Worst performer was probably Anselm Kiefer’s Der Olberg, 1981, which had sold above estimate at Christie’s for just over $1 million in 2015 and was back as property of Sotheby’s, or at least something which Sotheby’s had a financial interest in. This time it sold on its low estimate on a single bid for $980,000 including premium. But if it was a hardship sale, it did not experience a precipitous loss.
Sotheby’s Impressionist and Modern sale was comparatively weak realizing $62.8 million (including the premium) against a premium less $56.6/80 million estimate—so strictly just below the estimate. Three paintings by Picasso contributed $18.8 million to the $62.8 million total garnered for 22 lots. The most valuable could be cited as a hardship sale. Sent for sale by the David Lloyd Kreeger Foundation to boost its ailing revenue, Tete de femme endormie, a 1934 painting of Marie Therese Walter it had a house guarantee and a $9/12 million estimate. Kreeger has acquired it for a mere £4,500 in 1960 so won’t complain at his guaranteed payment after it sold within the estimate for $11.2 million to Sotheby’s Hong Kong team. Another Picasso, a dark, surreal femme assise from 1929, had been bought in 2002 for $3.6 million and returned just $4m (hammer) to the seller courtesy of another Hong Kong bidder who might have been the guarantor as the bid was on the low estimate. Compared to the contemporary sale, there was much more material being recycled from previous auctions, some even less profitably. A Signac bought in 2017 for $4.1 million sold for just $3.6 million
Apart from Picasso, the backbone of the Impressionist and modern sale was a collection of Latin American surrealist art which was described as ‘Vanguard Spirit…from an Important Estate.’
Those familiar with the Latin American market, which has been finding its way in to bolster mainstream Impressionist and Modern art sales in recent years, knew that this was Isaac Lif, the founder of Radiocentro in the Dominican Republic who died last year. Radiocentro made its money from the import and distribution of household appliances, and with the money, Lif built a collection of over 200 works—of varying quality according to some experts—which Sotheby’s will sell over the next two years. The first batch in these sale made a strong impression with 10 works selling for $26.6 million, five of them for record prices. The stand-out was Cuban artist, Wifredo Lam’s Omi Obini, 1943, from his most sought-after series of jungle paintings which had a record breaking $8/12 million estimate. It sold to Sotheby’s London private client director Fergus Duff, who speaks Portuguese and has been playing a prominent role in Asia. The same client also paid a double estimate record $6.2 million for Spanish Mexican artist, Remedios Varo’s ‘Armonia’, 1956. Another of Duff’s clients paid a record $2.7 million for Cuban artist, Mario Carreno’s Cortadores de Cana, 1943, against competition Jessica Lee, a Sotheby’s director in Hong Kong. The currently troubled city is home to a strong contingent of wealthy Cuban exiles. Further Asian interest in Latin American surrealists was demonstrated when Yuki Terase, head of contemporary art in Hong Kong, bought Leonora Carrington’s elegant procession of elongated figures and animals, Tuesday, 1946, for an upper estimate $1.1 million. Lif bought it in 1988, from the renowned Edward James collection for a quadruple estimate record $132,000. James, said to be the bastard son of Britain’s Prince of Wales, was a major patron of the surrealists and had a second home in Mexico. Also from the Edward James collection in 1988, when it cost Lif a double estimate record $154,00, was French/Argentine Leonor Fini’s ‘Personnages sur une terrace,’ 1938, which set a new record $980,000. The flow of records for female Latin American surrealists was completed with the French/Mexican Alice Rahon’s 1960 and painting, ‘Los cuatro hijos…’, which Lif bought in 2008 for $74,500 and was now sold for $512,000.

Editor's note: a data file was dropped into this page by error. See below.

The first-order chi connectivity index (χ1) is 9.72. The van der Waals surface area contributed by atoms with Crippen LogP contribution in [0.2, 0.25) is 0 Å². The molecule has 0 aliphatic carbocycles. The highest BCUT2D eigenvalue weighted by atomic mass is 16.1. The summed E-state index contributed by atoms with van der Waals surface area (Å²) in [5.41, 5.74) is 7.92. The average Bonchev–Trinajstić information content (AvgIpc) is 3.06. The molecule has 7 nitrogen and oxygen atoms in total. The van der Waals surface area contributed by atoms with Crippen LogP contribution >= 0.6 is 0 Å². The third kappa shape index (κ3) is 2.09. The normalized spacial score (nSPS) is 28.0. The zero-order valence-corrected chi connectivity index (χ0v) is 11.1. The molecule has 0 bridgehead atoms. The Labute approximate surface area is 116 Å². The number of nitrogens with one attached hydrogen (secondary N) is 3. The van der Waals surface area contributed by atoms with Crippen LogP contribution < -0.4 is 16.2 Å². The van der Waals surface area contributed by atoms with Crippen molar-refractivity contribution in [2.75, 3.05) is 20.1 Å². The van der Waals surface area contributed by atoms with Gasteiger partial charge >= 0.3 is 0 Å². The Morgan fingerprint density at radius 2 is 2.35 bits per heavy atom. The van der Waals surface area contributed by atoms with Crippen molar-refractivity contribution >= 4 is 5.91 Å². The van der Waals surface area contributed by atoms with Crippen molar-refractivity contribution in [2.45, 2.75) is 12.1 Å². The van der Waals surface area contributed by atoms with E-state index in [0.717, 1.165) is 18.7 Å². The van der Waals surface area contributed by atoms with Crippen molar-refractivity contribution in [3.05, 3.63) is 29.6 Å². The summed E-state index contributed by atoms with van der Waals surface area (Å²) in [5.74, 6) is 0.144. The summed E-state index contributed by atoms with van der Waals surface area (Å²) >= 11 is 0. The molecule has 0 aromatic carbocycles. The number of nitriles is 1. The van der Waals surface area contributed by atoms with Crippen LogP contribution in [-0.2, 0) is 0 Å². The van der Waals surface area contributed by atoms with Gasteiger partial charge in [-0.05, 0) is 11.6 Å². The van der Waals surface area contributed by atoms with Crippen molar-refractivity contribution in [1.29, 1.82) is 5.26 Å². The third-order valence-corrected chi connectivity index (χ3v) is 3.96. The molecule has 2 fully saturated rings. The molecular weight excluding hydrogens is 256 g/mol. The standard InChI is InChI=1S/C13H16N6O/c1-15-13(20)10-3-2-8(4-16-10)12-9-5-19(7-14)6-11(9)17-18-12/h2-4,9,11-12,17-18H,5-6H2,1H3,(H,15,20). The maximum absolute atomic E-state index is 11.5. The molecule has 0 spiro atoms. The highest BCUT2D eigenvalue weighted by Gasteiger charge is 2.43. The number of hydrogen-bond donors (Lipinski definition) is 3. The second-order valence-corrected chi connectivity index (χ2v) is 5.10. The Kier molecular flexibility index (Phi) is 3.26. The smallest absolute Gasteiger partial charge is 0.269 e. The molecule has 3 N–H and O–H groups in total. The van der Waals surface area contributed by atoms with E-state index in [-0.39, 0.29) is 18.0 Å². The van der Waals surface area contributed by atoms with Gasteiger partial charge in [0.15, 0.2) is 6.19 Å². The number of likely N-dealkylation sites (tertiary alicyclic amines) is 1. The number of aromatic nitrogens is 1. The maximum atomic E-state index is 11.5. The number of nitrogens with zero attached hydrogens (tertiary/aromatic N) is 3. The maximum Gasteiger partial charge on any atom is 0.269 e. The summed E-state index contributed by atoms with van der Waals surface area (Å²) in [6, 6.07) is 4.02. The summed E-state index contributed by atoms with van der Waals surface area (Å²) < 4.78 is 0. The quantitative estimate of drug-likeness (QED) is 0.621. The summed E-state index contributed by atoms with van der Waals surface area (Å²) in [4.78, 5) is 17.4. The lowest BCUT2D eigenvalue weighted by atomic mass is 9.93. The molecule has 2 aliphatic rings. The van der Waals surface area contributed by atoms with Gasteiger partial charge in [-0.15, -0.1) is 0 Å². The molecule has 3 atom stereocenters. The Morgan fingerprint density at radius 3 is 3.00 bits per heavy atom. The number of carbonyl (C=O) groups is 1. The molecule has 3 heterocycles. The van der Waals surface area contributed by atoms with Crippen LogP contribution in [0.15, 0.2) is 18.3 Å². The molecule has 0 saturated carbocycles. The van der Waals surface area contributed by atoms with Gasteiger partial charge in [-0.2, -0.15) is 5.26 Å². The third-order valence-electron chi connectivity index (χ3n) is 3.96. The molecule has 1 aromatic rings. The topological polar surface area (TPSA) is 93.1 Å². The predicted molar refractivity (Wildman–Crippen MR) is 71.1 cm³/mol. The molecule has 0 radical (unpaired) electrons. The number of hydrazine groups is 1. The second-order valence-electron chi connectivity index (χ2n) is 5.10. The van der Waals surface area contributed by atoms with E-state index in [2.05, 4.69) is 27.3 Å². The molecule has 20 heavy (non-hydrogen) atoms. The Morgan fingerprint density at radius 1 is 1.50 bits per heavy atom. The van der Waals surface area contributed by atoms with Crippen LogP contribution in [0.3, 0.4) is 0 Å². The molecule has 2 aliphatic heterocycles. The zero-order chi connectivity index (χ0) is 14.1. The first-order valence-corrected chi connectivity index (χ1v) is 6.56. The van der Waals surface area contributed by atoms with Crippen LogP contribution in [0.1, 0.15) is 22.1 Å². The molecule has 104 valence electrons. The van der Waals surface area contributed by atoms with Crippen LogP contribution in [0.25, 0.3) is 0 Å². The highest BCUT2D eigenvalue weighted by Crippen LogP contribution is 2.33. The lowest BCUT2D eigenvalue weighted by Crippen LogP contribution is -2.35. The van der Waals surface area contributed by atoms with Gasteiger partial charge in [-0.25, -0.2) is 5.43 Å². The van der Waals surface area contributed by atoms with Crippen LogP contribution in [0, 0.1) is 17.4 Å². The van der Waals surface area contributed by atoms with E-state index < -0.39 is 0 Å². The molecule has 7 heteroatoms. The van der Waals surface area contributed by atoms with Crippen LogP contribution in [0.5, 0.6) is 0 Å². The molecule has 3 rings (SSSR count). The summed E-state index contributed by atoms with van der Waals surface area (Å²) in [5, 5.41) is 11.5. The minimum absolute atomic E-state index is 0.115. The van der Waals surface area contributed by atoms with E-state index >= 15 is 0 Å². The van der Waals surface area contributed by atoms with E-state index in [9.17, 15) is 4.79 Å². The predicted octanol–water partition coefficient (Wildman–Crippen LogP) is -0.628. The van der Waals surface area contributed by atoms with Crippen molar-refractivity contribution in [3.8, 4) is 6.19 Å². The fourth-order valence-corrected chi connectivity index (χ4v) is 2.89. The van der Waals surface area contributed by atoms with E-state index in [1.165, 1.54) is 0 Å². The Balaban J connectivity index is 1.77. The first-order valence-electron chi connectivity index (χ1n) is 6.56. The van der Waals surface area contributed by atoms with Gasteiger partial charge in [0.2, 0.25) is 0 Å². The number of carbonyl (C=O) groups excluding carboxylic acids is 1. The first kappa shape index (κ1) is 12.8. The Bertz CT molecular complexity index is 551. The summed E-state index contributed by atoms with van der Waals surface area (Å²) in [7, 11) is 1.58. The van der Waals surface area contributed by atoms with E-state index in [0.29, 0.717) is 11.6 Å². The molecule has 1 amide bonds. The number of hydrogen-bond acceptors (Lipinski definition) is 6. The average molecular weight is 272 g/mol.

I haven’t done the math on these, but my impression is they will not put investment minded collectors off Latin American surrealism.